I will be attending the Royal Society Meeting on New trends in evolutionary biology: biological, philosophical and social science perspectives. I'll post each of the abstracts and ask for your help in deciding what question to pose to the speakers. Here's the abstract for Tobias Uller's talk on Heredity and evolutionary theory.
Heredity is a central concept in biology and one of the core principles needed for evolution by natural selection. For most of the past century inheritance has been conceptualised and defined in terms of transmission of genes. Emerging developmental perspectives on evolution appear to challenge this perspective in several ways. Here I will explain how evolutionary biologists treat heredity conceptually and mathematically. These perspectives are heuristically useful but they impose a certain structure on evolutionary theory and leave out aspects of heredity that may be important to understand evolution. An alternative representation understands heredity as an outcome of developmental processes. I will suggest that this perspective helps to clarify how different mechanisms of inheritance contributes to evolution.I have to wait to hear this talk in order to figure out what he means. From reading the abstracts to some of his papers I think he's going to promote plasticity and epigenetics ... or maybe maternal effects.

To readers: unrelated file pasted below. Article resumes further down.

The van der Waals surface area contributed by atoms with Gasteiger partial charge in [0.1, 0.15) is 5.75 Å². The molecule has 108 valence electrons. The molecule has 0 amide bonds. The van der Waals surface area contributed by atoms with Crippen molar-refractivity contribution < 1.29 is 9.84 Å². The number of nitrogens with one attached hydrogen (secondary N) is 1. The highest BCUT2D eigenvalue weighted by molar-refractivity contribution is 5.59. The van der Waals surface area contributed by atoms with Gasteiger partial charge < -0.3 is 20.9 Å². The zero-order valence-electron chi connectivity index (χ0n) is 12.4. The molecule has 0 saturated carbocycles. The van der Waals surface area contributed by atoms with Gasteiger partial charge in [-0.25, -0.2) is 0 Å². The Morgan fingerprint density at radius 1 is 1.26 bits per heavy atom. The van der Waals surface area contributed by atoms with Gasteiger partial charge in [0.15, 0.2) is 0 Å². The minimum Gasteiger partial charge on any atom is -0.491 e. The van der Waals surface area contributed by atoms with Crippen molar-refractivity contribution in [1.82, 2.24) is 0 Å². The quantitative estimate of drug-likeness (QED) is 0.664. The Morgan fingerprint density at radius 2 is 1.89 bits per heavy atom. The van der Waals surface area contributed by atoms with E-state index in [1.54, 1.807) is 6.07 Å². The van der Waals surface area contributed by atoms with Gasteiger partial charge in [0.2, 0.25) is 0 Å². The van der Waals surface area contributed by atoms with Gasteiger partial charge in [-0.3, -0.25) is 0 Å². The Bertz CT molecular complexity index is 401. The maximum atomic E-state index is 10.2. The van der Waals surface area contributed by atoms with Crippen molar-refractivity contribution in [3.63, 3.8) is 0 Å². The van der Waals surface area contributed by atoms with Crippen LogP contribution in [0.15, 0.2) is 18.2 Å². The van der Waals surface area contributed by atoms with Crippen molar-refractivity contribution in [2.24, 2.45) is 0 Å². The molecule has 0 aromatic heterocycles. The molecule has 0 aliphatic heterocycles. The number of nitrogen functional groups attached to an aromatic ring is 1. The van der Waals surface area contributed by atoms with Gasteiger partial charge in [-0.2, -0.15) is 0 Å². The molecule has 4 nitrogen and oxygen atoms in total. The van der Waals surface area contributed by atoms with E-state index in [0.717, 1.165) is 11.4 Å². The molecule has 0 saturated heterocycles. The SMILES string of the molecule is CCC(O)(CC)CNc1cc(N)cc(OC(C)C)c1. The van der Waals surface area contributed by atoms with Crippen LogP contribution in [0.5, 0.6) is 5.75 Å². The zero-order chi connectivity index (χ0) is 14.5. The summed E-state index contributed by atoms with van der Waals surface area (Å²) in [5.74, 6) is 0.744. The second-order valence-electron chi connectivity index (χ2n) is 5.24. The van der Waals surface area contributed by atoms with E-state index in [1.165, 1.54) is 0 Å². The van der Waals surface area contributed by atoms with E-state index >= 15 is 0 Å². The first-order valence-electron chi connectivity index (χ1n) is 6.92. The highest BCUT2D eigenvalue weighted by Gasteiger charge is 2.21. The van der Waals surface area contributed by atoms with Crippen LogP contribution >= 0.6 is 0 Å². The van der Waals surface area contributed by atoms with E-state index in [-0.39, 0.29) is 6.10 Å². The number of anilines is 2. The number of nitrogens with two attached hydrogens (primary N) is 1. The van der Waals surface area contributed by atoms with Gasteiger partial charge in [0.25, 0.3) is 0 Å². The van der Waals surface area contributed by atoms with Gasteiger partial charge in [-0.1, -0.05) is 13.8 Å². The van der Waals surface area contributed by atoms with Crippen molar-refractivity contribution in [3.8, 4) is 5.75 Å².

In any case, the standard understanding of "heredity" is when alleles (genes) are passed from one generation to another. The process usually involves DNA replication and cell division but it encompasses horizontal transmission. I'll be interested in hearing about other mechanisms of heredity.